New York Culture: Smart Ways to Kick Off 2016
By Troy Segal
Here at Thought Gallery we love all our listings (would we steer you towards anything but the best?), but some strike our fancy in a special way, reflecting a lifelong fascination, or a topic we’ve recently wanted to explore, or—okay, sometimes it’s a thing that just sounds cool. Here’s a roster of what we’re looking forward to early in 2016—talks, activities and performances guaranteed to beat the post-holiday blues.
Golden-Haired Girl Goes Underground: A contemporary illustrator (he does the Fancy Nancy series) explains our 150 years’ fascination with Alice in Wonderland, and how the characters have subtly changed over the years—specifically, Alice and the Mad Hatter (she gets older, and he gets younger). Morbid Anatomy Museum, Wednesday, Jan. 6.
Good Night, Sweet and Sexy Prince: It took only slightly longer than a New York minute for Benedict Cumberbatch’s Hamlet to sell out in London this past autumn. If you missed it—sigh no more, ladies, sigh no more: You can get your BC fix with the next best thing, a filmed version of one of the live performances, all 200 minutes’ worth. Symphony Space, Jan. 9 & 31, & Feb. 12.
Oldest Living Lyricist Tells All!: A year before their mega-hit Fiddler on the Roof, the songwriting team of Bock & Harnick opened another show on Broadway: She Loves Me, a sweet little piece about two feuding co-workers who unknowingly are amorous pen pals (the movie You’ve Got Mail was based on the same source). A half-century along, a new production is about to open on the Great White Way, sparking a gathering of the cast, 91-year-old lyricist Sheldon Harnick, and Barbara Cook (who starred in the original) to swap stories. New York Public Library for the Performing Arts, Monday, Jan. 11.
Everyone’s Favorite Amazon: Making her debut in late 1941, Wonder Woman (“beautiful as Aphrodite, wise as Athena, swifter than Hermes, and stronger than Hercules,” as an early comic book burbled) stands not only as the first super-heroine, but also as one of the longest-running comic book heroes of all time. Harvard University Professor of American History Jill Lepore, who’s written The Secret History of Wonder Woman, lectures on the lady, and the rather offbeat life of the man who created her. New-York Historical Society, Thursday, Jan. 14.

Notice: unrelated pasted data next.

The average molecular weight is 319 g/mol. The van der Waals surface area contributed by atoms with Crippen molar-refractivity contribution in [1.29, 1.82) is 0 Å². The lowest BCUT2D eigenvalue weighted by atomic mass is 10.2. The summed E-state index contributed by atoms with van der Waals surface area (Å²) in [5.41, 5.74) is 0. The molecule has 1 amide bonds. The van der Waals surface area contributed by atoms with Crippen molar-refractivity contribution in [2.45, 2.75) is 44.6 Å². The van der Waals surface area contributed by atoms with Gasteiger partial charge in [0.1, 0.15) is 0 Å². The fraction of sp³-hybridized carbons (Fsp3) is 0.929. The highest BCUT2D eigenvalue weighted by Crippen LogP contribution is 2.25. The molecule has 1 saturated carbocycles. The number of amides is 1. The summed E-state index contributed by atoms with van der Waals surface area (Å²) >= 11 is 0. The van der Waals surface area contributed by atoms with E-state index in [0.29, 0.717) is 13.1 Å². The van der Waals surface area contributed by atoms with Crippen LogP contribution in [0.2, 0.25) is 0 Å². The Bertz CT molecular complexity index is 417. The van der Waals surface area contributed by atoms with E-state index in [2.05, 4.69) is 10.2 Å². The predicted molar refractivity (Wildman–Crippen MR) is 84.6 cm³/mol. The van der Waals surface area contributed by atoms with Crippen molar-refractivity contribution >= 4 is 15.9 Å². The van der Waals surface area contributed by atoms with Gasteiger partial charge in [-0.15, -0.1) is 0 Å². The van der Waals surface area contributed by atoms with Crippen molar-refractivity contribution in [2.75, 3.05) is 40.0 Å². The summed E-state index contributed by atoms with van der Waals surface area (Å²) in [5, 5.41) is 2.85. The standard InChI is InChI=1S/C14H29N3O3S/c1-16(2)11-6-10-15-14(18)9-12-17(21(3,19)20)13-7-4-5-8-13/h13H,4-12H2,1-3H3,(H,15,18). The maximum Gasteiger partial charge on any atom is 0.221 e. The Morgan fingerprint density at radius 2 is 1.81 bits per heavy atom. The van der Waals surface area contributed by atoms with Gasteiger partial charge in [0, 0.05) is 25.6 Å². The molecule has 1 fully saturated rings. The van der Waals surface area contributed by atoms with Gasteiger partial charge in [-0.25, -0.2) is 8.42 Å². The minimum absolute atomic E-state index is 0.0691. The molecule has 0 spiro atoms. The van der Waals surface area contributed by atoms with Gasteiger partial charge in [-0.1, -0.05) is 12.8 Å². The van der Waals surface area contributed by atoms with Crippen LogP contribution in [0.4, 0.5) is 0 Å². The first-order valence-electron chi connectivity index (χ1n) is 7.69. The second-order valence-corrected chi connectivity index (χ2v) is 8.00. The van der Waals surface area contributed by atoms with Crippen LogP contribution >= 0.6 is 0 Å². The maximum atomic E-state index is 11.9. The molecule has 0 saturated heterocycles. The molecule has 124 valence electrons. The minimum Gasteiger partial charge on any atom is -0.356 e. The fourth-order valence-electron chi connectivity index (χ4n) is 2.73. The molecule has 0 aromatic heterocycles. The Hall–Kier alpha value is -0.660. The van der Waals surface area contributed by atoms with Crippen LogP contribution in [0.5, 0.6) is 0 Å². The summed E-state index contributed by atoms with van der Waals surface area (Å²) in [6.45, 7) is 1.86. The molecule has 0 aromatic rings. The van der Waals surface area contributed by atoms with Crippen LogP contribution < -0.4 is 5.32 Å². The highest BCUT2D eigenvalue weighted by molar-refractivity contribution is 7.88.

By The Numbers: Ever wonder why New York City grew on a grid system, with its crosshatch of numbered streets and avenues? Did they run out of names? Was it a temporary measure, or intended to be permanent? This talk traces the plan, including the major feats of engineering needed to put the town on the grid, and the moral imperative behind them. 92nd Street Y, Wednesday, Jan. 20.
Renaissance Man: George Takei has had many lives. He first came to the attention of most of us as Sulu from Star Trek. Then he became a social media super-nova, then a gay rights’ spokesman. And now he’s starring in a musical based on his own experiences as a child living in an American internment camp set up for the Japanese during World War II. He discusses his life and times, then partakes of a reception, at Japan Society, Monday, Jan. 25.
Portrait of a Lady: Not enough people know about Elisabeth Louise Vigée Le Brun, one of France’s leading 18th-century painters—in fact, one of Europe’s leading painters, period. That’s about to change, as the Metropolitan Museum of Art is mounting a major exhibit (Feb. 15-May 15) of the artist (portraits her specialty) who consorted with queens and survived the French Revolution. A docent-led gallery talk happens on Friday, Feb. 26.
New York moves fast. Don’t miss a thing. Sign up for Thought Gallery’s weekly Curriculum, the best of smart NYC delivered right to your inbox.